In 2004 Mike’s son James was given a school assignment to complete over the Easter holidays — to write a 30-page report about the Second World War. James decided to write about his grandfather, who had died in 1978. Mike pulled out Jack’s medals and memorabilia. Then he and James began digging around for other information, finding tidbits in various online records and archives, not just about Jack but about other members of the crew flying with Jack on July 4. The bomber had a crew of eight when it was shot down. Two (including Jack) survived), but six of the crew were killed, including its Canadian second navigator, Harold Braathen.
“We just followed all the various rabbit holes (of information) that popped up,” Mike told the Pioneer. “There was a lot.”
James compiled all the information and got an A+ on his assignment. Then Mike posted it on a website he created. The website attracted attention and additional information from families of the other crew members, as well as people such as British Columbia author Dan Cimini, who was researching a book about B.C. veterans. As more information came in, Mike expanded the website, then later re-launched it.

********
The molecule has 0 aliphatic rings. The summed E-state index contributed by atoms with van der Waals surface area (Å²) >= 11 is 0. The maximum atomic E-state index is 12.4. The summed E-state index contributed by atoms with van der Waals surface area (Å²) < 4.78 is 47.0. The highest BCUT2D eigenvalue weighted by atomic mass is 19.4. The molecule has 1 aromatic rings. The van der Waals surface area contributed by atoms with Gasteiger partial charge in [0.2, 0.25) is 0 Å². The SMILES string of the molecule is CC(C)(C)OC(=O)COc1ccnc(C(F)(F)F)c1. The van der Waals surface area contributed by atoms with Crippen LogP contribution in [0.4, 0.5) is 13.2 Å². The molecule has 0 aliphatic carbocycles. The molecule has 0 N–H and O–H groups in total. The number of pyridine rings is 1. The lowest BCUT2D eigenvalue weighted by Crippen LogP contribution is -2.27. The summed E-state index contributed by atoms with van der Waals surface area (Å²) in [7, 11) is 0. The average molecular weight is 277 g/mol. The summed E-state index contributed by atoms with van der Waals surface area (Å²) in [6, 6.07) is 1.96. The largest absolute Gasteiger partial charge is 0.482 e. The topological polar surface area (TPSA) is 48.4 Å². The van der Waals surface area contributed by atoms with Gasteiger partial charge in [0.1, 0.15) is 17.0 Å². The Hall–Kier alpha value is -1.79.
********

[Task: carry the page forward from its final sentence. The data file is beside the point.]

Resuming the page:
Harold was the eighth man aboard the Lancaster ME699 when it was shot down. He was originally born in Sweden in 1916. The Braathen family moved to Canada in 1927, while Harold and his siblings were still young, settling in Windermere in the Columbia Valley. The kids attended the Windermere elementary school and then high school in Invermere. After graduating, Harold studied at the University of British Columbia (UBC), taking courses in math and education. He began working as a teacher in Cecil Lake in northeastern B.C.’s Peace region in 1938.